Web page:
Summary: A different look at the story of The Flood and Rainbow. How the rainbow reminds us of God’s grace restrains Him from doing what He COULD do, but chooses NOT to do. What we learn from the story about judgment and justice.
Is there anyone here this morning who hasn’t at least heard something about Noah and The Flood? Is there anyone here this morning who hasn’t heard at least something about “Noah’s Ark?”
I’m willing to bet that when you think about Noah and the flood, your mind usually goes directly to the “ark” and all those animals…. And the happy ending to the story.
Well, today, we are going to look at the story proceeding the happy ending… and it is anything but a fun filled story. Now, before we get all worried, remember… there is a happy ending….. but…..
To set the tone, let me paint a picture for you. Imagine a Mom and Dad wandering the aisles of the toy store. They’re looking for the perfect birthday gift for their little one. After passing Elmos and Doras and Barbies, they come across a horrific toy concept — the Concentration Camp play set complete with Holocaust action figures of Hitler, Nazi soldiers and Jewish prisoners. On the shelf right next to it is the 9/11 Twin Towers 3-D puzzle, the Darfur Ethnic Cleansing game and the Bosnian Genocide paint-by-numbers book.
Now, while these are actual events…. how do you think the parents would react to play sets recreating these events?? I would hope they would be outraged…and well they should be don’t you think?
But, think about this….. In the Bible, we have an event that would fit right in with the stories and events I just mentioned! It’s the story of THE flood. The Big One. Back in aught 10,000 B.C. or whatever.
Really, think about it for a minute. There is a torrential rain resulting in a horrendous flood drowning everyone in the countryside…save Noah and his family. This event wasn’t a calm and serene end to Noah’s neighbors: It was a horrific and panic filled tragic event.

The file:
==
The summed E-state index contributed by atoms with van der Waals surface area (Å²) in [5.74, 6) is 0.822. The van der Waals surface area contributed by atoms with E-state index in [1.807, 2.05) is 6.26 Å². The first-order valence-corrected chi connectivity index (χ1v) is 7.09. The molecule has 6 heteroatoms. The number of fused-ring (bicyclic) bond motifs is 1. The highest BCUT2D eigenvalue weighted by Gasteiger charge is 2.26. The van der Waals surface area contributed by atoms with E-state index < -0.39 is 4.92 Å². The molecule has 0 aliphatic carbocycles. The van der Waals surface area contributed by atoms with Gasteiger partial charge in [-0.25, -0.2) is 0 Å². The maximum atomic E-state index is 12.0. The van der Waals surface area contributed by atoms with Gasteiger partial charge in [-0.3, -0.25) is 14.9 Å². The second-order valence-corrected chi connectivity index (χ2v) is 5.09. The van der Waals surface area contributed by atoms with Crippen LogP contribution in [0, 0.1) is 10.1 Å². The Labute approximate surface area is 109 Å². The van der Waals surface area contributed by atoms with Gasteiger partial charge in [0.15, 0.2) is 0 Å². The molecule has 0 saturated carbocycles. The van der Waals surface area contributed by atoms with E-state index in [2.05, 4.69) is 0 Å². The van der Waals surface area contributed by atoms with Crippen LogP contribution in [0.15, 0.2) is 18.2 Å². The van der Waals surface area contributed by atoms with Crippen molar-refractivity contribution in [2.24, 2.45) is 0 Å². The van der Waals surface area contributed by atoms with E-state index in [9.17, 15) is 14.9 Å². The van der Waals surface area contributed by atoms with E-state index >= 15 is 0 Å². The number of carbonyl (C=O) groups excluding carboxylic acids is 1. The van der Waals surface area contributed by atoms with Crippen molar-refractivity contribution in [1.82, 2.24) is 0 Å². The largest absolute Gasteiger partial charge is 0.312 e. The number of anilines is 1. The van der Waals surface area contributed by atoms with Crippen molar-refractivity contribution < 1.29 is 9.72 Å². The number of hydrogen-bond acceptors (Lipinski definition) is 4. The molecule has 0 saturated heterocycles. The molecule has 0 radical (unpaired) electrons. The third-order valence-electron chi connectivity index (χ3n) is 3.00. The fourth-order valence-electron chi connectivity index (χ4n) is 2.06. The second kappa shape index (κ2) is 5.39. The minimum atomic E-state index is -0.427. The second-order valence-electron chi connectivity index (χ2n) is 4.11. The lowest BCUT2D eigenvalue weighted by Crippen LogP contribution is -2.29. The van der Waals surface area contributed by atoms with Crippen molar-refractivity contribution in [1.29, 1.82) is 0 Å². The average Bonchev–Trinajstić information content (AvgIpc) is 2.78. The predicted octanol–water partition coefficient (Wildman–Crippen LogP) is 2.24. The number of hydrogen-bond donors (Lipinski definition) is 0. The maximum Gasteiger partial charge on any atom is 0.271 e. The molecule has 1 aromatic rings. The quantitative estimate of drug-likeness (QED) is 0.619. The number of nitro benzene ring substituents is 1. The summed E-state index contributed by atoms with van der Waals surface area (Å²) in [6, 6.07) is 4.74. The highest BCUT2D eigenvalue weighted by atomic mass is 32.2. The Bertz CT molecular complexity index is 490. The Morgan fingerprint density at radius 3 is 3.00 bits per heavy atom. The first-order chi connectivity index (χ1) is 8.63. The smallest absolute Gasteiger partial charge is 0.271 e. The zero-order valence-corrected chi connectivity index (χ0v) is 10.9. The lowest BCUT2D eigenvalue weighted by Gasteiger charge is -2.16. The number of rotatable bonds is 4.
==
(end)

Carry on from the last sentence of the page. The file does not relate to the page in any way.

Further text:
Yet, we usually hear Noah’s Ark portrayed as a cherry children’s story. Fisher Price Noah’s Ark toys and church preschool rooms painted with blue skies, smiling animals and a beautiful rainbow. Happy melodies that our kids sing in church:
God told Noah to build him an arky-arky
Build it out of gopher barky-barky.
Then after the flood:
The sun came out and dried up the landy, landy.
Everything was fine and dandy, dandy.
Fine and dandy… except for the corpses that floated off and landed somewhere to decay.
Now, we all at some point accept the fact that one day, we will die. But, there are some ways we hear about people dying that terrify us. What do you believe is the most feared way to die? The most two often cited fears are burning to death or drowning.
This part of the “Noah and The Flood” story are not fun…. I often use something called the Lectionary to begin preparing a Sunday morning message.. The Lectionary is a schedule of readings from the Bible for Christian church services during the course of the year. It is broken down into three cycles… A, B & C. I discovered that even the lectionary prefers to skip the gruesome realities of The Flood.
Nowhere in Cycle A, B or C do we read “the Lord was sorry he had made humankind on the earth, and it grieved him to his heart. So the Lord said, ‘I will blot out from the earth the human beings I have created’” (Genesis 6:6-7). Nor do we ever read the repeated theme of Genesis 7:21-23: “All flesh died that moved on the earth.”
Does that feel just a bit like a cover-up; Kind of, like we’d prefer to ignore the hard parts of Scripture? We seem to want to get God off the hook for the whole Noah story.
Now, there are some who say the flood had minimal impact, i.e., it was local and not global. Some claim the story was merely a myth. Or, like the lectionary readings, some just ignore the death of many in favor of the saving of Noah’s clan.
Surely it’s a hard story, and maybe there are some good reasons to narrow the scope of the story… but one point still sticks out: its here. It’s in the Bible.
We may want to get God off the hook for the death of many, but God’s perfectly comfortable staying on the hook! Ignoring this part of the story, we miss a vital message. God wants us to know that He took lives and it was for a reason.
Now we can all understand that when we tell our children this story, surely it’s appropriate to leave out the full reality and carnage of the flood. However, as adults, recognizing that like it or not, comfortable or not, if God did it, and if God put the story in the Bible, then we must ask “why?” And that’s where today’s text focuses its attention.